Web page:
Since there are about 50.000 tablets found so far, from which only approx. 10.000 clay tablets are translated. For sure, we will hear more discoveries from the tablets in the future. When I worked as an interpreter/ translator, I learned that each translator translates the same texts differently. It depends upon what the scholar/translator knows and!! believes about the subject.
Zecharia Sitchin had to translate much of it all over again, as he believed in a different story and context!
When a scholar transliterated a sign carved in a tablet, the result really depended on what he believed could!! be the most likely meaning in a specific context
In chapter 2, we read about Gudea, a famous king in the city state Lagash.
He had a personal god called Ningirsu. Gudea is also famous for 2 cylinder seals which can be seen in the Louvre museum in Paris. They are the largest found so far, each 60 cm high. Most cylinders are 1-2 cm high. A cylinder seal is a small round cylinder engraved with written characters or figurative scenes or both, used in ancient times to roll an impression onto a two-dimensional surface, generally wet clay tablets.
A German expert of Sumerian discussed the first lines from one of the cylinder seals of Gudea. This was in 1920. He is not sure if the various scholars/translators understood the context!! correctly when they were translating: “Are the first lines in the cylinder a monologue by Ningirsu, the personal god of Gudea? Or! is it a dialog between Ningirsu and the Annunaki EN.LIL?” he asked.
Can you imagine how even more different a translation is, if a scholar is working with the understanding that these tablets are just presenting mythical pagan stories and that the Sumerians made all these gods up? Or a scholar (like Zecharia Sitchin) translated the tablets with the understanding that these stories really happened, the gods were real beings who came from another planet, with highly advanced technology and heightened powers and abilities.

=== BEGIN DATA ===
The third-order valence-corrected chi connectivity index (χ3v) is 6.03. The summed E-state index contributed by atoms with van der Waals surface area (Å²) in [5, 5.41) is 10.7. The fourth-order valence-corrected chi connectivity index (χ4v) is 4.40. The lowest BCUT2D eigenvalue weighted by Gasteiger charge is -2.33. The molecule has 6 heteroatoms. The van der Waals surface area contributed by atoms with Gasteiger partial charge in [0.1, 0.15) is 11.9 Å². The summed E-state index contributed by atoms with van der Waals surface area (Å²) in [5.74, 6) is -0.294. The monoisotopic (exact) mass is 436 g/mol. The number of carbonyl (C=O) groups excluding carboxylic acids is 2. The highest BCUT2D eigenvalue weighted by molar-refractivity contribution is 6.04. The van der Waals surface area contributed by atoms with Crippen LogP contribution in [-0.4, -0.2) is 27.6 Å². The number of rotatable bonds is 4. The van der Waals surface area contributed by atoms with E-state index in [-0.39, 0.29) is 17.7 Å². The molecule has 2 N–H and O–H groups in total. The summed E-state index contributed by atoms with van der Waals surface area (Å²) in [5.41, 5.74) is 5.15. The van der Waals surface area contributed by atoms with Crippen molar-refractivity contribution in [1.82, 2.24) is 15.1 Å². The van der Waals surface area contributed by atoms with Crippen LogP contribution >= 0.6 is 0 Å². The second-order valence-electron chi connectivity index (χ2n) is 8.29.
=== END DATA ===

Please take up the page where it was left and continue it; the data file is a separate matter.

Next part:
Then we have Grammar.
One famous German scholar (J. Krecher) said to a Sumerian beginner class in 1988:
And I quote: “If you find “ tree-bird-sitting” it does not mean that the tree is sitting on a bird, and the Sumerian words “head at hat” does not mean that the head sticks to a hat, but we never know with these Sumerians” End of quote. So as translators, we would have to go through the fog of a very different grammar and feel out what did they really mean?
Here an example of the challenge of the multiple meanings of a sign plus the importance of context:
AN means god but also high and sky/heaven. If someone reads this in the context that he believes AN/ANU was the highest God of those who came from the Sky. This context then leads to the common Sumerian word anunna (Gods) and then to Anunnaki: anunna (Gods) and ki (earth, on firm ground). God/from heaven on firm ground.
The first tablets they found and translated were written in Akkadian (in 1837)
Actually, most tablets that were found are written in Akkadian, an Assyrian-Babylonian based language. As outlined in the Chapter 2 of the book, the archeologists found hints that there must have been another language. One hint was the loanwords they found. If you would visit Germany today, sooner or later you will notice that our culture is influenced by the English-speaking culture. We are using many English loanwords like copy, check this, flyer… That was the same with the Akkadian tablets, they found loanwords of Sumerian and also names of kings which sounded very different from the Akkadian. Rulers before the Akkadians with their King Sargon had strange names like Urzsababa or Lugalzgesi. It was actually in 1877, 50 years after the first Akkadian tablet was introduced in Great Britain, the archaeologist excavated Sumerian tablets. That happened in Girsu, the city of the King Gudea (approx. 2050 to 2000 BCE) we read about in chapter 2.